Tuesday, July 01, 2008

Walker Ethics Probe Moves to Full Committee Inquiry

Ethics committee co-chairs elect to conduct a "full panel preliminary inquiry"

The Salt Lake Tribune reports that the House Ethics Committee has taken the first procedural step in the ethics investigation which we discussed on Friday: "Walker Remains in the Hotseat: Criminal and Ethics Investigations Pending." From this morning's Dan Harrie story:
The leaders of the Utah House Ethics Committee have decided to hold a meeting of the full panel to consider allegations of elections-law violations against Rep. Mark Walker.
The Ethics co-chairs will convene a public meeting of the committee next Monday to consider allegations that Walker offered his rival in the state treasurer's race a job and big pay increase if he would withdraw his candidacy.
"The eight members will review the complaint and see if there is enough information to move forward," said Rep. Todd Kiser, R-Sandy.
And for some strange reason, we were not at all surprised by this:
If they [the full 8 member comittee] decide to proceed into a preliminary inquiry, they will go into closed session, in accord with legislative rules, Kiser said.
We spoke this morning however with one of our informed and trusted sources on the hill, who assures us the closed session rule will be confined to the "preliminary inquiry" only, and, assuming that the committee finds sufficient evidence of ethical misconduct on Rep. Walker's part to support further investigation, all subsequent proceedings would occur in full public view, under applicable House rules.

In view of the considerable array of incriminating information in this matter which has already been revealed in the public press, we find it difficult to imagine how the committee could do anything other than to proceed with a full investigation.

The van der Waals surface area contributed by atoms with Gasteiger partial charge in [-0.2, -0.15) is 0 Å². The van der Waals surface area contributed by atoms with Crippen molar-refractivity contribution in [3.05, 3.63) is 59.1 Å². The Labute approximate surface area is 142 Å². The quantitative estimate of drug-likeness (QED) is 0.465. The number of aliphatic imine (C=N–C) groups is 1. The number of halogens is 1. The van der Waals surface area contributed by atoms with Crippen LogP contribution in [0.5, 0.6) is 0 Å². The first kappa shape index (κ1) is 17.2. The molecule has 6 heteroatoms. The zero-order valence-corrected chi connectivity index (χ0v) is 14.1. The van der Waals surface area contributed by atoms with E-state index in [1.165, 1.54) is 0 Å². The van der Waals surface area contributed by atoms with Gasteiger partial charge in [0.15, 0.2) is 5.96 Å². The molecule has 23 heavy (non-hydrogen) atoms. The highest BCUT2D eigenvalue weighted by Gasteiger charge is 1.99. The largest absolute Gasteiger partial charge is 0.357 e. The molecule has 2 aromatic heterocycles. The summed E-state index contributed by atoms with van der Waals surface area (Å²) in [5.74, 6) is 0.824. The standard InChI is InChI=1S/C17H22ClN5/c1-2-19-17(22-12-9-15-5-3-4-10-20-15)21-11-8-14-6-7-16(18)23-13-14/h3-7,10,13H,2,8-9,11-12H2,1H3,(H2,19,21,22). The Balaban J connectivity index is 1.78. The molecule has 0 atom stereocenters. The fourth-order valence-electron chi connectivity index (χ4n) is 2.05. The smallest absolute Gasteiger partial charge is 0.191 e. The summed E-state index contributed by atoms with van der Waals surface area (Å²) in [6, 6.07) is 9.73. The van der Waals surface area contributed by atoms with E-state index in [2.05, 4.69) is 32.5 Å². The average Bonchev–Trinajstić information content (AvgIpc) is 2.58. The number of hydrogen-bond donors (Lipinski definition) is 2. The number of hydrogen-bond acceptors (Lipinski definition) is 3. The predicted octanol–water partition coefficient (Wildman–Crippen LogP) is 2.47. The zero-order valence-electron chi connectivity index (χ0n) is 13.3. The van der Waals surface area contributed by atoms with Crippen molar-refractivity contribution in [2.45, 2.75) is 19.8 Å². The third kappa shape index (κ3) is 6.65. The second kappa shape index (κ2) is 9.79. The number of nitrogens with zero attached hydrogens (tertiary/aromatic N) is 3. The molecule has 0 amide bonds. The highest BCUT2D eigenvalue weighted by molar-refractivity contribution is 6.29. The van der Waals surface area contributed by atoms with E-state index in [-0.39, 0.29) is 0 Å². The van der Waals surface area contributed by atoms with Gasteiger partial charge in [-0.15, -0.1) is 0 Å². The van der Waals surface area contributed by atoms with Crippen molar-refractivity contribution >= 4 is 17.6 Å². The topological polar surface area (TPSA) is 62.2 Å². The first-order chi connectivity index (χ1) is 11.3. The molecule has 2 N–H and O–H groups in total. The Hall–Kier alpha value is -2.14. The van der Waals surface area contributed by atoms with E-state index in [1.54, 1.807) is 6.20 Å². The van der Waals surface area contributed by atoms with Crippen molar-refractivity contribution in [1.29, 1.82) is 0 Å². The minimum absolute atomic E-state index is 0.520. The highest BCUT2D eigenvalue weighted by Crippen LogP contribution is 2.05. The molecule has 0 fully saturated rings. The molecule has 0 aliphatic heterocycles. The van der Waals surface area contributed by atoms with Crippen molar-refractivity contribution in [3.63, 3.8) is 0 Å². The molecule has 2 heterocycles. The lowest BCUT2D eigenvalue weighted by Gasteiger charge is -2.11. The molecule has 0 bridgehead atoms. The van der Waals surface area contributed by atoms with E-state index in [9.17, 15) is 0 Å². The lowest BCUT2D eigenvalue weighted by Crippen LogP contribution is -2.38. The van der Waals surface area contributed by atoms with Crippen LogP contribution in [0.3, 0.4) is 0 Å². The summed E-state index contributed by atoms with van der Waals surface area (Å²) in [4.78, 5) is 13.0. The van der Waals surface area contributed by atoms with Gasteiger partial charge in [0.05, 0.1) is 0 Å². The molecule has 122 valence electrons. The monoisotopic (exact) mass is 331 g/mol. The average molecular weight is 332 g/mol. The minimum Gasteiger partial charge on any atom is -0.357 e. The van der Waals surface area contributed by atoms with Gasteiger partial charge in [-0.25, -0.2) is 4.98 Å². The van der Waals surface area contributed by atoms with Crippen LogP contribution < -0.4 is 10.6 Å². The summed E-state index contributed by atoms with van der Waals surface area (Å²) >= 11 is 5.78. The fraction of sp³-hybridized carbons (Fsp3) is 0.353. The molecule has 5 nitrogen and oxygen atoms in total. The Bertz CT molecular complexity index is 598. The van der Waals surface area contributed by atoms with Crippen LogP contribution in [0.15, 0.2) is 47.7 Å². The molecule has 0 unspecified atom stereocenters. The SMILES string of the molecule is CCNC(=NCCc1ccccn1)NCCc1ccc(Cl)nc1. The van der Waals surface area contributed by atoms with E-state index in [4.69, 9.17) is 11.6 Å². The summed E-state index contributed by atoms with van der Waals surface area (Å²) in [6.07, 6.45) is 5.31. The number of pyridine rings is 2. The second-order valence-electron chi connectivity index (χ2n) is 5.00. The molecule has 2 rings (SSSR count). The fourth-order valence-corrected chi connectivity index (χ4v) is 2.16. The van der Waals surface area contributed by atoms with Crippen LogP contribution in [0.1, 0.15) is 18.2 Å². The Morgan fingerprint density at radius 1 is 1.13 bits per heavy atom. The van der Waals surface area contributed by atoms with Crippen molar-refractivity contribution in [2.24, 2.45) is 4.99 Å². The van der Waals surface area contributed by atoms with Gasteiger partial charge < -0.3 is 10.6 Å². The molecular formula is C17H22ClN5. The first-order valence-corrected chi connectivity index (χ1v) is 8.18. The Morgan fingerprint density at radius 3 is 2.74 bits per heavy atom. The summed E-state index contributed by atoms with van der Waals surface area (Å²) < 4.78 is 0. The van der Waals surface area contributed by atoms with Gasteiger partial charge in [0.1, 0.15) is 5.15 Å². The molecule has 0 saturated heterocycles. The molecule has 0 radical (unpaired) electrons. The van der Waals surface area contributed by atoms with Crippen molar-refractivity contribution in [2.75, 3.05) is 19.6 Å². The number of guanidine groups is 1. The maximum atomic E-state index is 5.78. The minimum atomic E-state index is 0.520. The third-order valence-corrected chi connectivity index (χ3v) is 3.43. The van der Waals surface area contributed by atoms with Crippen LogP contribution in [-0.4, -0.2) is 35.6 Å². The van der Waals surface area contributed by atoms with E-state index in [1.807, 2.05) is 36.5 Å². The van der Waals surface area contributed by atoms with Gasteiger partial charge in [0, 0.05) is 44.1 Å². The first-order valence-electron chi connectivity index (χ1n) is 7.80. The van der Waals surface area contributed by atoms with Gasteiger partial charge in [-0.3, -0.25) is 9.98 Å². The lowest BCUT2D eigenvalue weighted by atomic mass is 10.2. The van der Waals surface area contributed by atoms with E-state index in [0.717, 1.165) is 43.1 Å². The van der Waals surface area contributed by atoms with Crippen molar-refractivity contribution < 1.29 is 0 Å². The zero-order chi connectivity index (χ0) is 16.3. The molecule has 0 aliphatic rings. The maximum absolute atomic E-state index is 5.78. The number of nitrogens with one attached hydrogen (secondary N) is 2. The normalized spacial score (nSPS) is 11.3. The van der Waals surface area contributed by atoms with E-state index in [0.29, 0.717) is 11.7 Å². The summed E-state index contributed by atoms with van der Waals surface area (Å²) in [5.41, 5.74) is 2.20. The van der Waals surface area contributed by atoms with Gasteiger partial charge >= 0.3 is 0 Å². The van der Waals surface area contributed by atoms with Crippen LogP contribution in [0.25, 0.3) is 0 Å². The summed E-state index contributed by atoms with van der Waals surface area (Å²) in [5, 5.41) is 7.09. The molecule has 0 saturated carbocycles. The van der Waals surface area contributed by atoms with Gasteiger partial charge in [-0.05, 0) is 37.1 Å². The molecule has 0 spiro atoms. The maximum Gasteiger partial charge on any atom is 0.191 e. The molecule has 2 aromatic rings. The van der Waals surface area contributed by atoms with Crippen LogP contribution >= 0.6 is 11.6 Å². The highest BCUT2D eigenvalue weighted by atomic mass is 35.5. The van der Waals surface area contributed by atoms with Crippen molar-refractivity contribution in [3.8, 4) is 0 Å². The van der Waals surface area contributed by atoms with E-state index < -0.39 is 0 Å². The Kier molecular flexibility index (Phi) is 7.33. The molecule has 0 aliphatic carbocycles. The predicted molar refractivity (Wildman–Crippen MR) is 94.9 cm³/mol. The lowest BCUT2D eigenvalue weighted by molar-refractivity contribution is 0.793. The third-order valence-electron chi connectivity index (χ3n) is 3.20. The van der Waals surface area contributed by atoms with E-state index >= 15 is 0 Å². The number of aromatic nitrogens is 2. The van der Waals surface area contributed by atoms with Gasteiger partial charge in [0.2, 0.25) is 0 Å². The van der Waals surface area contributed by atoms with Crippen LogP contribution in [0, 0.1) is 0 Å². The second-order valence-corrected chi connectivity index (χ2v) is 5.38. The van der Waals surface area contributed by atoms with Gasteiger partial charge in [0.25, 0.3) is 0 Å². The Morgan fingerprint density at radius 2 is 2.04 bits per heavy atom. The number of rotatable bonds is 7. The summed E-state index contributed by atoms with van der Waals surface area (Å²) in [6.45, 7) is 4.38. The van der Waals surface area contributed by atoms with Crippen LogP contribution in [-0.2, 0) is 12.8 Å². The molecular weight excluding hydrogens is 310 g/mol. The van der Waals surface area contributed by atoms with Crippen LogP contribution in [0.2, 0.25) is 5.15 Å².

We'll be keeping our skeptical eyes peeled on this however, and will post updates and developments here as this matter progresses.

7 comments:

Curmudgeon said...

Republicans turning on each other and devouring each other is always fun to watch. But I'm wondering this: are the establishment Republicans [the governor, the AG, the Lt. Gov, the legislative leaders] so ticked off at Ellis that they will sink his bid for the Treasurer's job, and prefer to see the office in the hands of a Democrat than a Renegade Republican who will not bend his knee and tug his forelock on command of Curtis/Bramble/Huntsman et al.?

OgdenLover said...

"...we find it difficult to imagine how the committee could do anything other than to proceed with a full investigation.

Rudi, this is UTAH, where the depth of not caring about (or not understanding) corruption seems to know no bounds.

RudiZink said...

Ogden Lover:

Walker is dirty as hell in this matter. And it isn't a simple "he said/she said" that's often potrayed here.

The press has reported that Zions's Bank's intermediary Empey sent emails back and forth during the "negotiations" between Walker and Ellis, which we're told from the media, corroborates Ellis's version of the facts.

The question will come up after a proper investigation, whether Ellis and his agents (Empey possibly included) "solicited a bribe," (as Walker seems to now contend) which is also a violation of the Utah Criminal code.